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St. Cuthbert and Disciples in a Boat


Gender Neutrality

"He or she": No PC grammatical construction drives me more up the wall than this one. Can't stand it. Having abandoned the traditional usage of "he" as the generic pronoun, we must now employ "he or she" (or "she or he"), lose the singular, or somehow manipulate the sentence to avoid the offending pronoun altogether- and while the latter two aren't nearly as bad, I still prefer the old singular "he" for my generic pronoun use. All of the options- but especially "he/she," reeks of leftist agenda. Here I stand...

I could also rant about gender neutrality in Bible translations and liturgy, but I will digress- from ranting, anyway, which really isn't very nice or proper (though I could well "go off" about the Person keeping us down with her/his/its artifical grammatical oppression).

I will say, instead, that my opposition to "gender neutral" translations (and everything theological that falls in alongside them) comes from two streams. The first is this, and not terribly profound: the language simply sounds better when pronouns (and other words, such as "mankind" or the generic use of "man") are used traditionaly. This is obviously the case with "he or she," but I would contend that replacing the singular "he" with the plural also disrupts the language in a similar way. Likewise, erasing "mankind" from literature and liturgy, in favor of "persons" or a similar term, subtracts deeply from the language. Certainly, it is quite advisable to use "persons" or "humanity" in many situations, but likewise "mankind" and "man" are better sounding, carry more force if you will, in certain places. Call me a sexist, but "Lover of Mankind" just sounds better than "Lover of Persons."

But more importantly, particularly in translating the Bible, there is much at stake besides the flow and feel of the langauge. "Brothers and sisters" is acceptable enough perhaps, but downgrading "sons of God" to "children of God" or "sons and daughters" instead can erase some very important theological implications. Someone noted- I think maybe the Pontificator (who has a recent post along these same lines of gender and theology) or a Touchstone article- that when the Scriptures speak of sons of God, it cannot be translated sons and daughters without doing violence to the meaning. We are all- male and female- made sons of God through the one Son of God. We participate in the Sonship of Christ. Now, we may, in some places and senses, rightly speak of daughters and sons of God, as the Scriptures do in some places (almost entirely the Old Testament). But when we are speaking of the specifics of soteriology, we should speak of sons of God, and thus preserve the vital correlation with the one Son of God, Who is masculine in His Godhead, and has been made Incarnate as a male.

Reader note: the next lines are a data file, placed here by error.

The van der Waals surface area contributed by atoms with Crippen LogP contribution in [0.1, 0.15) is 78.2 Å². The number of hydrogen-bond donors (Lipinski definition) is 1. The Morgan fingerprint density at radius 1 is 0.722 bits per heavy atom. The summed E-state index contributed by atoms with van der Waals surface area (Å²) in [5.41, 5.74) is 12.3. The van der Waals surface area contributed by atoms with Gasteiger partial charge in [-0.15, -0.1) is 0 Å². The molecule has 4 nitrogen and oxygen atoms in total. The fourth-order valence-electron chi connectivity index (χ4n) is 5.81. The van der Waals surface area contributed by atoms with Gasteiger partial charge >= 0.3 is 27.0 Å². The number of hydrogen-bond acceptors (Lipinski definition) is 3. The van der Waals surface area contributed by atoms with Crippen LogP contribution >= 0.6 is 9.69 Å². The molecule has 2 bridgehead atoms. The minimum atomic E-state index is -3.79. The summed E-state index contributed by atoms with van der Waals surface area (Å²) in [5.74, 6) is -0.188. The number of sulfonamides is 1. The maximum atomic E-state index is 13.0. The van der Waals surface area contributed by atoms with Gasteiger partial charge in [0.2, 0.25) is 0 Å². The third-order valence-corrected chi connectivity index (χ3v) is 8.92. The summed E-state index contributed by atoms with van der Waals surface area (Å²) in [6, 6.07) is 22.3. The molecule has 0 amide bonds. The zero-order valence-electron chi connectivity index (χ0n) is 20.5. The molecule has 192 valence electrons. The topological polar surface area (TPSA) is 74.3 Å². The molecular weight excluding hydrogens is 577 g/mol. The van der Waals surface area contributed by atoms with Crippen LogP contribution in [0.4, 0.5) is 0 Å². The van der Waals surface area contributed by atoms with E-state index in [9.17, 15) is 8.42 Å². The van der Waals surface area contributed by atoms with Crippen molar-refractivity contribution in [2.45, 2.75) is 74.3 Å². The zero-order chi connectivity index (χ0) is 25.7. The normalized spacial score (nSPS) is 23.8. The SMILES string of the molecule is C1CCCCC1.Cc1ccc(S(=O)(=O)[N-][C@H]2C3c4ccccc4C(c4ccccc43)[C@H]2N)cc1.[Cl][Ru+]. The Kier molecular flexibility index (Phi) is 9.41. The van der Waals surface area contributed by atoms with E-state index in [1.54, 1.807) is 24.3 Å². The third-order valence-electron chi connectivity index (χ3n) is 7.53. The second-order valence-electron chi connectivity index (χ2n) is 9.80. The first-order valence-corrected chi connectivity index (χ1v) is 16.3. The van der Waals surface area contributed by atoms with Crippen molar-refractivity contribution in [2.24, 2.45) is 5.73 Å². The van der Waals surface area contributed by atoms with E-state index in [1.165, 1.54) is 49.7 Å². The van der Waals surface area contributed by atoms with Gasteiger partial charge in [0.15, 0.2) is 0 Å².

Compare, for example two translations of John 1:12, the first from the NIV-UK, the second from the KJV: "Yet to all who received him, to those who believed in his name, he gave the right to become children of God." "But as many as received him, to them gave he power to become the sons of God, even to them that believe on his name." The first gives us "children of God": a term that certainly appears in the Scriptures. But in this passage we are supposed to understand that through the Incarnation of the Son of God, the Word of the Father, human beings are given power to become "sons of God." These are not generic children, but sons, coming into the relationship of the Father and the Son, being brought into Christ and His Sonship, so far as it is possible for man. Neutering this passage, and others like it, obscures the very nature of our salvation in Christ.

None of this is not because of some agenda of evil male dominance. What we must recognize- and this is something we have dreadfully diminished in our modern world- is that gender matters, beyond the level of sex, and that gender matters even within God Himself, and our salvation. God has created the world with these distinctions. Masculinity is not limited to maleness. Neither is femininity limited to femaleness- both transcend (but also operate inside of) biology. If we are called- all of us, men and women- to become sons of God, we are also called to have "Christ formed within us," and to be "pregnant with the Holy Spirit" as St. Symeon the New Theologian says. The Church is the Bride of Christ, the Wife of her Husband Christ our God, and thus carries a distinctively feminine character. Her character is especially shown forth in Mary, the Birthgiver of God, the Virgin Bride. Hers is receptivity, receptivity towards God, receptivity in love, from which Life springs forth. She embodies the life of the Church, and the life of each Christian- for we are also personally "temples of the Holy Spirit"; each one of us is a "church" as St. Maximus says in his Mystagogy. Thus we reflect both masculinity in our becoming like Christ, the Son of God, and femininity in our bearing Him within us (in our own "yes-saying" to God like Mary), and our composing the Bride of Christ- a Bride towards a God Who is masculine in His revelation of Himself. To reverse the roles, or to contort them into twenty-first century ideas, would be to distort and destroy them.

Which is all to say that gender does, in fact, matter. The Scriptures are woven with en-gendered langauge. Granted, one might remove some of those offending pronouns and, other than assaulting the English language (sorry!), not really interfere with the meaning. However, there are other very imporant points at which gender neutrality will destroy the meaning and subvert Scripture to the whims of modern bias.


Blogger Doug said...

Jonathan, thanks for the great post and the great discussion. You have a gift for expression and explanation.

7:07 PM  

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